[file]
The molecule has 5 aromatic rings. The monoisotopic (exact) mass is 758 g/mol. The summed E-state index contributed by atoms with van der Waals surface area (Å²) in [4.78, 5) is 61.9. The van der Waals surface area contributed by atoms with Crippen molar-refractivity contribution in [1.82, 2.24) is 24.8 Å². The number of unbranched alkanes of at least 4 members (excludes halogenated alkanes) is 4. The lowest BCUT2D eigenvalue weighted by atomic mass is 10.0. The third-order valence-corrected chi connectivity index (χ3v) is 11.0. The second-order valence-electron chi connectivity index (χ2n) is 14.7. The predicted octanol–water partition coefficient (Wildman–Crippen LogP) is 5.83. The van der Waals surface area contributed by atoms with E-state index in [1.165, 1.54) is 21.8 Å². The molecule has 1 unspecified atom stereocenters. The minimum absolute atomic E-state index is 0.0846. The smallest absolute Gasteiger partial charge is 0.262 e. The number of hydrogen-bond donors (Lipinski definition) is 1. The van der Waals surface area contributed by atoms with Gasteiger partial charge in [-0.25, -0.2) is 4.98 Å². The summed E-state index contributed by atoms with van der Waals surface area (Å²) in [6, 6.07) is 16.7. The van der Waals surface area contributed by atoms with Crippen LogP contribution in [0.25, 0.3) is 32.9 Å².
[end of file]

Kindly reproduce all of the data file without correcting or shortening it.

The molecule has 5 aromatic rings. The monoisotopic (exact) mass is 758 g/mol. The summed E-state index contributed by atoms with van der Waals surface area (Å²) in [4.78, 5) is 61.9. The van der Waals surface area contributed by atoms with Crippen molar-refractivity contribution in [1.82, 2.24) is 24.8 Å². The number of unbranched alkanes of at least 4 members (excludes halogenated alkanes) is 4. The lowest BCUT2D eigenvalue weighted by atomic mass is 10.0. The third-order valence-corrected chi connectivity index (χ3v) is 11.0. The second-order valence-electron chi connectivity index (χ2n) is 14.7. The predicted octanol–water partition coefficient (Wildman–Crippen LogP) is 5.83. The van der Waals surface area contributed by atoms with E-state index in [1.165, 1.54) is 21.8 Å². The molecule has 1 unspecified atom stereocenters. The minimum absolute atomic E-state index is 0.0846. The smallest absolute Gasteiger partial charge is 0.262 e. The number of hydrogen-bond donors (Lipinski definition) is 1. The van der Waals surface area contributed by atoms with Gasteiger partial charge in [-0.25, -0.2) is 4.98 Å². The summed E-state index contributed by atoms with van der Waals surface area (Å²) in [6, 6.07) is 16.7. The van der Waals surface area contributed by atoms with Crippen LogP contribution in [0.25, 0.3) is 32.9 Å².